Now that Appeon is handing development and distribution of PowerBuilder, they're requesting input from the customer base on the new features we would like to see. If you haven't provided that input, you should do so soon at http://www.appeon.com/future
That said, here's my list. I didn't actually submit them all to Appeon, as I didn't think about some of them until after I did my original submission. But this gives me a chance to explain the rationale behind why I think they're important and solicit feedback on them.
Update Current FunctionalityAdd the WCF client functionality in PowerBuilder.Net to PowerBuilder Classic. The current web service client functionality in PowerBuilder Classic is based on ASP.Net Web Services, which is significantly outdated.
Add the REST client functionality in PowerBuilder.Net to PowerBuilder Classic. While SOAP remains popular in the enterprise, there is a need for REST as well in the enterprise, and it is quite popular in the consumer space.
Update the OData version support in PowerBuilder Classic to 4.0. The current implementation, only supports version 2.0, which is significantly out of date. Note that because the current implementation is based on WCF Data Services, a different approach will be needed to support 4.0 and later, as Microsoft will not be supporting 4.0 and later through WCF Data Services.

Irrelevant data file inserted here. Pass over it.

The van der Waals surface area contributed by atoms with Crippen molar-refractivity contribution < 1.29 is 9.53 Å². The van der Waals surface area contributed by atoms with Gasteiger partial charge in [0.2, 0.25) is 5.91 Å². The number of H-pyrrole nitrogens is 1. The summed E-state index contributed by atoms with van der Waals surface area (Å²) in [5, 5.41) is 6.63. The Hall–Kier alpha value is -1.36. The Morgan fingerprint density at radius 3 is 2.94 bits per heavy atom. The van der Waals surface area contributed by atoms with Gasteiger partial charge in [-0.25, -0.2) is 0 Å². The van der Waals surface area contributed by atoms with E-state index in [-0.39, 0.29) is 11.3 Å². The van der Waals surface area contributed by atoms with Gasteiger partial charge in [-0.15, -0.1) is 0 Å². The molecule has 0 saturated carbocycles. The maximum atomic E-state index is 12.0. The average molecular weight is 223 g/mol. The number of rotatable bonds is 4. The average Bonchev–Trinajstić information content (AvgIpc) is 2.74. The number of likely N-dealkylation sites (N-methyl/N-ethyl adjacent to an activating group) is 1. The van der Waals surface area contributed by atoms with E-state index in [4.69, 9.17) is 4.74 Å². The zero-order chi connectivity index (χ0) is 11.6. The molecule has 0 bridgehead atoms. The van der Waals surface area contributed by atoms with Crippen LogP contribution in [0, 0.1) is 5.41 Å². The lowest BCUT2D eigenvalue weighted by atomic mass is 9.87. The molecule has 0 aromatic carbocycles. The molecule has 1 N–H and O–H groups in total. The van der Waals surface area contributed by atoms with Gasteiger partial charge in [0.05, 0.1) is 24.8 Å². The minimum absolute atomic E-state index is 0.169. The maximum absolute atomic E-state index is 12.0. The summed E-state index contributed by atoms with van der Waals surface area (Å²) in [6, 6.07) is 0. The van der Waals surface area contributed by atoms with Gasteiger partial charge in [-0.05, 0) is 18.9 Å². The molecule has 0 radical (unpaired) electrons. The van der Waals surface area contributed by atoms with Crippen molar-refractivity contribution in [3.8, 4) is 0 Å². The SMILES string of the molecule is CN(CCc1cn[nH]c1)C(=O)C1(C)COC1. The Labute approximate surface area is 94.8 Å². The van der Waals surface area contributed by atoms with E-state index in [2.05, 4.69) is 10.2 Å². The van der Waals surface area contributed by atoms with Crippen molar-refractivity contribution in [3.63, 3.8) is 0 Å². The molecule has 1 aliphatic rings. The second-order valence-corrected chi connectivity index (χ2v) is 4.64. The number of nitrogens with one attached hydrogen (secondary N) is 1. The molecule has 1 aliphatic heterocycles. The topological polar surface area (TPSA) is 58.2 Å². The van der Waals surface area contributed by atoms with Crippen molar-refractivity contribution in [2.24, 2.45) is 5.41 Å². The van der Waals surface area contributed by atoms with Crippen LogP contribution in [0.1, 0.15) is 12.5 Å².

Update database drivers to support the functionality in the latest versions of the databases. When SAP released PowerBuilder 12.6, they indicated that the new features included support for Oracle 12c and MS SQL Server 2012. Microsoft has since released MS SQL Server 2014. In addition, the "support" for Oracle 12c did not include support for important new features in that version such as 32K VARCHAR2 columns, identity columns, implicit result sets, row offset and row limit clauses or binding to pl/sql types and booleans.
Near Term EnhancementsProvide a native method of printing to PDF (something that doesn't require Ghostscript or FOP). The current methods used to print to PDF require too much administrative effort during deployment. Because of the GPL license requirements of Ghostscript, users have to download and install it themselves. Alternatively, the XSL-FOP method requires the deployment of a JRE, and only supports a subset of the available DataWindow styles. We need a method of printing to PDF that supports all DataWindow styles and doesn't require additional deployment steps.
Add DataWindow filtering and sorting capability similar to PowerFilter. Excel like sorting and filtering options are pretty much standard in grid controls today, but can only be implemented in the DataWindow through that add-on product.